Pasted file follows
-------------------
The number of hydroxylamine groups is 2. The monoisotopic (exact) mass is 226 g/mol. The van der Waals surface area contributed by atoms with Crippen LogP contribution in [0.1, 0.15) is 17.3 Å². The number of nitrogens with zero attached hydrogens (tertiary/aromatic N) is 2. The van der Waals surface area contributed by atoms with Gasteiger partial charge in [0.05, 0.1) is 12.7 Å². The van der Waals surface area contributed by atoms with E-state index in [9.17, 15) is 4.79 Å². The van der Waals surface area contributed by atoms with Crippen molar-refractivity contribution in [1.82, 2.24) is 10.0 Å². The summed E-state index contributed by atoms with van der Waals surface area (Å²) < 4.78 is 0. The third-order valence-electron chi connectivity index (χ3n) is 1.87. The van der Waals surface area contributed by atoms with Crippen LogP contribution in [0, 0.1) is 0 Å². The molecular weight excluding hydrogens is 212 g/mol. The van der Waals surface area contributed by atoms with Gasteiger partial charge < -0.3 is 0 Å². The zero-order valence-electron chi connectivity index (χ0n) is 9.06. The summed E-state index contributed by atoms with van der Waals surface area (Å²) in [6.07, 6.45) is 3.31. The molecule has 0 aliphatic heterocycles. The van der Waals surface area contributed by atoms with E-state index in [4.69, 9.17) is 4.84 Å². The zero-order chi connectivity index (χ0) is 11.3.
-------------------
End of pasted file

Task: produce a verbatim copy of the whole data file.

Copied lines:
The number of hydroxylamine groups is 2. The monoisotopic (exact) mass is 226 g/mol. The van der Waals surface area contributed by atoms with Crippen LogP contribution in [0.1, 0.15) is 17.3 Å². The number of nitrogens with zero attached hydrogens (tertiary/aromatic N) is 2. The van der Waals surface area contributed by atoms with Gasteiger partial charge in [0.05, 0.1) is 12.7 Å². The van der Waals surface area contributed by atoms with E-state index in [9.17, 15) is 4.79 Å². The van der Waals surface area contributed by atoms with Crippen molar-refractivity contribution in [1.82, 2.24) is 10.0 Å². The summed E-state index contributed by atoms with van der Waals surface area (Å²) < 4.78 is 0. The third-order valence-electron chi connectivity index (χ3n) is 1.87. The van der Waals surface area contributed by atoms with Crippen LogP contribution in [0, 0.1) is 0 Å². The molecular weight excluding hydrogens is 212 g/mol. The van der Waals surface area contributed by atoms with Gasteiger partial charge < -0.3 is 0 Å². The zero-order valence-electron chi connectivity index (χ0n) is 9.06. The summed E-state index contributed by atoms with van der Waals surface area (Å²) in [6.07, 6.45) is 3.31. The molecule has 0 aliphatic heterocycles. The van der Waals surface area contributed by atoms with E-state index in [4.69, 9.17) is 4.84 Å². The zero-order chi connectivity index (χ0) is 11.3.